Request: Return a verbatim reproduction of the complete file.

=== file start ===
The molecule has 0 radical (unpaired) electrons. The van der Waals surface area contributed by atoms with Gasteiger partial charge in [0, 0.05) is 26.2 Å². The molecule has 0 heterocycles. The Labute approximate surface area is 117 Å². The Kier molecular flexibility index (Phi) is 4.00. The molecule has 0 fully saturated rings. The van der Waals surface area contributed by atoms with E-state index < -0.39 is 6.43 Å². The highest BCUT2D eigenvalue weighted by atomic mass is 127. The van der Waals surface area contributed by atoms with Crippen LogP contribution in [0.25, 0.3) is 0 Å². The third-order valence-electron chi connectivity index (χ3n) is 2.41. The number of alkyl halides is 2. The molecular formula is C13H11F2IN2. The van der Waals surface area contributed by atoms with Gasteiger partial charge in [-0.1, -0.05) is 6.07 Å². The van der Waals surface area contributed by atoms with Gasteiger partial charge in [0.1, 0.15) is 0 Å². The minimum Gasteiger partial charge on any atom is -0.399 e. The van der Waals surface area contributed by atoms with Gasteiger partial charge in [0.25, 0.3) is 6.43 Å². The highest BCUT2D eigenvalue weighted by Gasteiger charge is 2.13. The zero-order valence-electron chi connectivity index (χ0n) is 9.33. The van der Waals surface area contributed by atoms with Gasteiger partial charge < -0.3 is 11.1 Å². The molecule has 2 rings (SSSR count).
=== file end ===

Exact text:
The molecule has 0 radical (unpaired) electrons. The van der Waals surface area contributed by atoms with Gasteiger partial charge in [0, 0.05) is 26.2 Å². The molecule has 0 heterocycles. The Labute approximate surface area is 117 Å². The Kier molecular flexibility index (Phi) is 4.00. The molecule has 0 fully saturated rings. The van der Waals surface area contributed by atoms with E-state index < -0.39 is 6.43 Å². The highest BCUT2D eigenvalue weighted by atomic mass is 127. The van der Waals surface area contributed by atoms with Crippen LogP contribution in [0.25, 0.3) is 0 Å². The third-order valence-electron chi connectivity index (χ3n) is 2.41. The number of alkyl halides is 2. The molecular formula is C13H11F2IN2. The van der Waals surface area contributed by atoms with Gasteiger partial charge in [-0.1, -0.05) is 6.07 Å². The van der Waals surface area contributed by atoms with Gasteiger partial charge in [0.1, 0.15) is 0 Å². The minimum Gasteiger partial charge on any atom is -0.399 e. The van der Waals surface area contributed by atoms with Gasteiger partial charge in [0.25, 0.3) is 6.43 Å². The highest BCUT2D eigenvalue weighted by Gasteiger charge is 2.13. The zero-order valence-electron chi connectivity index (χ0n) is 9.33. The van der Waals surface area contributed by atoms with Gasteiger partial charge < -0.3 is 11.1 Å². The molecule has 2 rings (SSSR count).